It’s a good idea to exercise outside in the warmer weather. Try your backyard or a local park. If that isn’t possible, use the sunniest room in your home.

  • Move your body one song at a time and dance like no one is watching
  • Mow the lawns and weed the garden.
  • Walk the dog
  • Walk to the café to get your coffee instead of driving
  • Try a bite size 5 or 10minute exercise snack
  • Set small, physical activity goals

For some additional motivation head to “our youtube channel” for a simple home workout with our Ben Jaffe.

Exercise is as much about the mental as it is the physical. Keep moving in whatever way works for you, so you can feel mentally healthy.

COVID19 Update

The COVID-19 pandemic places an added level of complexity and concern for patient care. The health and wellbeing of our community, staff and clients is a priority for us. We are doing what we can to continue to support you as well as comply with containment advice from the Victorian Government’s Department of Health and Human Services (DHHS) and the Australian Physiotherapy Association (APA).

Face to Face Physiotherapy
The Department of Health’s advice considers physiotherapy an essential service. From a national perspective, we recommend that members use their professional judgment when determining if a face-to-face consultation is most appropriate.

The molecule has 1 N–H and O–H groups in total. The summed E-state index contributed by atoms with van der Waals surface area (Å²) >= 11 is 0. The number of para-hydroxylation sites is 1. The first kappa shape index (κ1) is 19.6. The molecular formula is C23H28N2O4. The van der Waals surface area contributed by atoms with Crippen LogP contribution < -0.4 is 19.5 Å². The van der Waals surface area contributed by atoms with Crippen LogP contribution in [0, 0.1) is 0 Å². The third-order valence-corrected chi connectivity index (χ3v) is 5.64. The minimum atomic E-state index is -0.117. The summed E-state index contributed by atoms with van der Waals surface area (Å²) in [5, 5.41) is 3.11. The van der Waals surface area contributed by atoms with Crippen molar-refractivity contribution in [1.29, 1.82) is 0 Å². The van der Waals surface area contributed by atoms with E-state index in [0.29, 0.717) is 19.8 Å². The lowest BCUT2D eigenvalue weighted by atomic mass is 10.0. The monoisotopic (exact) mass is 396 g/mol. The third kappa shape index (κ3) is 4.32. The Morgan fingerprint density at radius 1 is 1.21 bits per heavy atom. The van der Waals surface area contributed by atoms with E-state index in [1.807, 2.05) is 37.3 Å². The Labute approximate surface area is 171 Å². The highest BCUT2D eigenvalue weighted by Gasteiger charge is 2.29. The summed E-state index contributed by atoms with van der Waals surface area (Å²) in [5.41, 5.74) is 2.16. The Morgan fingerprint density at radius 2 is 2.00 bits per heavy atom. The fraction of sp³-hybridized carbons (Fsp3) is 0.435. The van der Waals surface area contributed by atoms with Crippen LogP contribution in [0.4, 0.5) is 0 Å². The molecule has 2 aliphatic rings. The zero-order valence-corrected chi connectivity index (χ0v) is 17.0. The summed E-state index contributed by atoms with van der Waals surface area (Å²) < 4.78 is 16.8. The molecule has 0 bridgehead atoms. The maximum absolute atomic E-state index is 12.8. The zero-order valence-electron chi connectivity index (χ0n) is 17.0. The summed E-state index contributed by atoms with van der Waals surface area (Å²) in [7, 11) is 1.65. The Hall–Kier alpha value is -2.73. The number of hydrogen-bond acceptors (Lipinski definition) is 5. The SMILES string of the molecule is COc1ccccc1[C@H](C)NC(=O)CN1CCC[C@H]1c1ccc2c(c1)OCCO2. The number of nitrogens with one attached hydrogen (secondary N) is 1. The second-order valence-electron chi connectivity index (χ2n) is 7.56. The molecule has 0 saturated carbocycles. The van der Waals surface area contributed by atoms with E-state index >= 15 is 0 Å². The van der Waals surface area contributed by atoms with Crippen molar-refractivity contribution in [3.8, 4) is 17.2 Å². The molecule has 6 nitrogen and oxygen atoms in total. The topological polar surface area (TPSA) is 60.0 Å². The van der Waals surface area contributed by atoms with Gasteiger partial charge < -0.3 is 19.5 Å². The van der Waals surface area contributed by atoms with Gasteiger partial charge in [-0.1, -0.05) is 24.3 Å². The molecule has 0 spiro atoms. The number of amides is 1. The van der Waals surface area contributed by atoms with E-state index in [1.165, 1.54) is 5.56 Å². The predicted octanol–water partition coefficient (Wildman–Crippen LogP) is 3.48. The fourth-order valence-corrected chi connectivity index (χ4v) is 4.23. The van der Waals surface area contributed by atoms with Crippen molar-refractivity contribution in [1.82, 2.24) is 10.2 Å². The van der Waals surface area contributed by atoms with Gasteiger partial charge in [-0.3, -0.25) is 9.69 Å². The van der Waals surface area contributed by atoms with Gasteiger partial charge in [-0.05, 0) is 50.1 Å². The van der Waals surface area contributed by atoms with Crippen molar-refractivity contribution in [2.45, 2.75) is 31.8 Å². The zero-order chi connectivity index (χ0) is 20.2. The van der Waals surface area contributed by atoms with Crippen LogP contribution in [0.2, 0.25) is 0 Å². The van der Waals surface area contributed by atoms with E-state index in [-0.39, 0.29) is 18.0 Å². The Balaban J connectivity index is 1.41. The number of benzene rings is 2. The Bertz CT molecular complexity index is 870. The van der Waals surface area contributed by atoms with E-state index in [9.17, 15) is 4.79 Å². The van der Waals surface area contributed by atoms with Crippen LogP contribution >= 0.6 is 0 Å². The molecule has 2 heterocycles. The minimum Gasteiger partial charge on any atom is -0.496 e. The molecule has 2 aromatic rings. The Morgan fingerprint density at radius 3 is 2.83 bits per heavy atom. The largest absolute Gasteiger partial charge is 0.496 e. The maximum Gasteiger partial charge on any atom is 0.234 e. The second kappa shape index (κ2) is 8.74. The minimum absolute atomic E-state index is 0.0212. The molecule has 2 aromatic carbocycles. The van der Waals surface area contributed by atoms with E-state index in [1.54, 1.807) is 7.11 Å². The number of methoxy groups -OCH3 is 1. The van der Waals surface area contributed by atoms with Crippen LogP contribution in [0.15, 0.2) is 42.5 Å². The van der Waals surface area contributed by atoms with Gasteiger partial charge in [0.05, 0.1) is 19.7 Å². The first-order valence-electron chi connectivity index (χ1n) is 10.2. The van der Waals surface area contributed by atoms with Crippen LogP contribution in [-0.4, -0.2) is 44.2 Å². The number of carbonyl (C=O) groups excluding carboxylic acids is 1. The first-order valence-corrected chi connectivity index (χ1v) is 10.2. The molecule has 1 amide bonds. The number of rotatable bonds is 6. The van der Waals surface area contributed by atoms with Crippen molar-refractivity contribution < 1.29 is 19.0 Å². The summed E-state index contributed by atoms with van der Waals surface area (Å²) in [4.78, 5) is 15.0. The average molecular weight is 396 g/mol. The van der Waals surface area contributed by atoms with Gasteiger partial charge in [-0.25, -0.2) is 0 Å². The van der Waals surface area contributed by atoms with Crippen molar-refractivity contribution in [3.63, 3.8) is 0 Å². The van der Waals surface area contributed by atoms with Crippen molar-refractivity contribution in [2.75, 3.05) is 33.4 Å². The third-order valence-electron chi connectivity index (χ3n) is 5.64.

Physio-led group exercise classes
Our group exercise classes resume from 26th June 2020. We will be aligning with Victorian Government’s DHHS advice, with relevant infection control principles applied. The APA’s view is that physiotherapy group interventions are permissible in
each state and territory provided they adhere to necessary social distancing and hygiene precautions.

The APA recommends that Physiotherapists apply the following limits in group classes with a social distancing of 4 metres squared per person enforced:

Allow an average 4m2 per person in a group exercise space as a guide PLUS physical distancing of equipment/mats so patients are kept more than 1.5m apart.
Staggered class times to minimise cross over of patients exiting/entering group exercise spaces and the waiting room.